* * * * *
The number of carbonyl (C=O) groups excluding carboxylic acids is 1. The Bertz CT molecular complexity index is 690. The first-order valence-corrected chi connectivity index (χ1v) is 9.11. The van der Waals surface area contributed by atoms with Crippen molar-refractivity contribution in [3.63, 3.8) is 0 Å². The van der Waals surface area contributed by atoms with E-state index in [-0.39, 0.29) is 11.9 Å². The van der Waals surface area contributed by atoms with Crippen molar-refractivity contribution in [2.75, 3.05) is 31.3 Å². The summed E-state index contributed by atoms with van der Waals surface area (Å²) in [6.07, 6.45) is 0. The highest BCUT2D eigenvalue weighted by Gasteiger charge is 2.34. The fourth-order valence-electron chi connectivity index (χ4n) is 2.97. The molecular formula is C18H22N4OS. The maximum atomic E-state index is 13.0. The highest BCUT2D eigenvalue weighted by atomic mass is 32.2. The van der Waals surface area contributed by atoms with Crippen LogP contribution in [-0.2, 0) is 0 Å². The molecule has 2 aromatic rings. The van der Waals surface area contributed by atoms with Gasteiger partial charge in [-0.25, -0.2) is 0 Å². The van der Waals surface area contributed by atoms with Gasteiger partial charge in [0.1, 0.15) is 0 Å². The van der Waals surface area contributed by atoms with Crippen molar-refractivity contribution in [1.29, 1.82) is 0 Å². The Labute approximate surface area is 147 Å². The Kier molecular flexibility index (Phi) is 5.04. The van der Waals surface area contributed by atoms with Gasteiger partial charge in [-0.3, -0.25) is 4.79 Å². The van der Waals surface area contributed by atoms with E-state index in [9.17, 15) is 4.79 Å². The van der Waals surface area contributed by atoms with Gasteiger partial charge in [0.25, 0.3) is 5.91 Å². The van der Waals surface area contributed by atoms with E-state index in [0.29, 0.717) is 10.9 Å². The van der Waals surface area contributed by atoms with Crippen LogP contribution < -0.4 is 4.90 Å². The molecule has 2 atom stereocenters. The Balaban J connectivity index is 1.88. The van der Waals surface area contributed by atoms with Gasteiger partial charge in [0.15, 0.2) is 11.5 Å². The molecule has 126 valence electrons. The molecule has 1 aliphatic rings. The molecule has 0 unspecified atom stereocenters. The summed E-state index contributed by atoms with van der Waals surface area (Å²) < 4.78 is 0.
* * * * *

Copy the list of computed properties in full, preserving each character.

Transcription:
The number of carbonyl (C=O) groups excluding carboxylic acids is 1. The Bertz CT molecular complexity index is 690. The first-order valence-corrected chi connectivity index (χ1v) is 9.11. The van der Waals surface area contributed by atoms with Crippen molar-refractivity contribution in [3.63, 3.8) is 0 Å². The van der Waals surface area contributed by atoms with E-state index in [-0.39, 0.29) is 11.9 Å². The van der Waals surface area contributed by atoms with Crippen molar-refractivity contribution in [2.75, 3.05) is 31.3 Å². The summed E-state index contributed by atoms with van der Waals surface area (Å²) in [6.07, 6.45) is 0. The highest BCUT2D eigenvalue weighted by Gasteiger charge is 2.34. The fourth-order valence-electron chi connectivity index (χ4n) is 2.97. The molecular formula is C18H22N4OS. The maximum atomic E-state index is 13.0. The highest BCUT2D eigenvalue weighted by atomic mass is 32.2. The van der Waals surface area contributed by atoms with Crippen LogP contribution in [-0.2, 0) is 0 Å². The molecule has 2 aromatic rings. The van der Waals surface area contributed by atoms with Gasteiger partial charge in [-0.25, -0.2) is 0 Å². The van der Waals surface area contributed by atoms with Gasteiger partial charge in [0.1, 0.15) is 0 Å². The van der Waals surface area contributed by atoms with Crippen molar-refractivity contribution in [1.29, 1.82) is 0 Å². The Labute approximate surface area is 147 Å². The Kier molecular flexibility index (Phi) is 5.04. The van der Waals surface area contributed by atoms with Gasteiger partial charge in [-0.3, -0.25) is 4.79 Å². The van der Waals surface area contributed by atoms with E-state index in [9.17, 15) is 4.79 Å². The van der Waals surface area contributed by atoms with Gasteiger partial charge in [0.25, 0.3) is 5.91 Å². The van der Waals surface area contributed by atoms with E-state index in [0.29, 0.717) is 10.9 Å². The van der Waals surface area contributed by atoms with Crippen LogP contribution < -0.4 is 4.90 Å². The molecule has 2 atom stereocenters. The Balaban J connectivity index is 1.88. The van der Waals surface area contributed by atoms with Gasteiger partial charge in [0.15, 0.2) is 11.5 Å². The molecule has 126 valence electrons. The molecule has 1 aliphatic rings. The molecule has 0 unspecified atom stereocenters. The summed E-state index contributed by atoms with van der Waals surface area (Å²) < 4.78 is 0.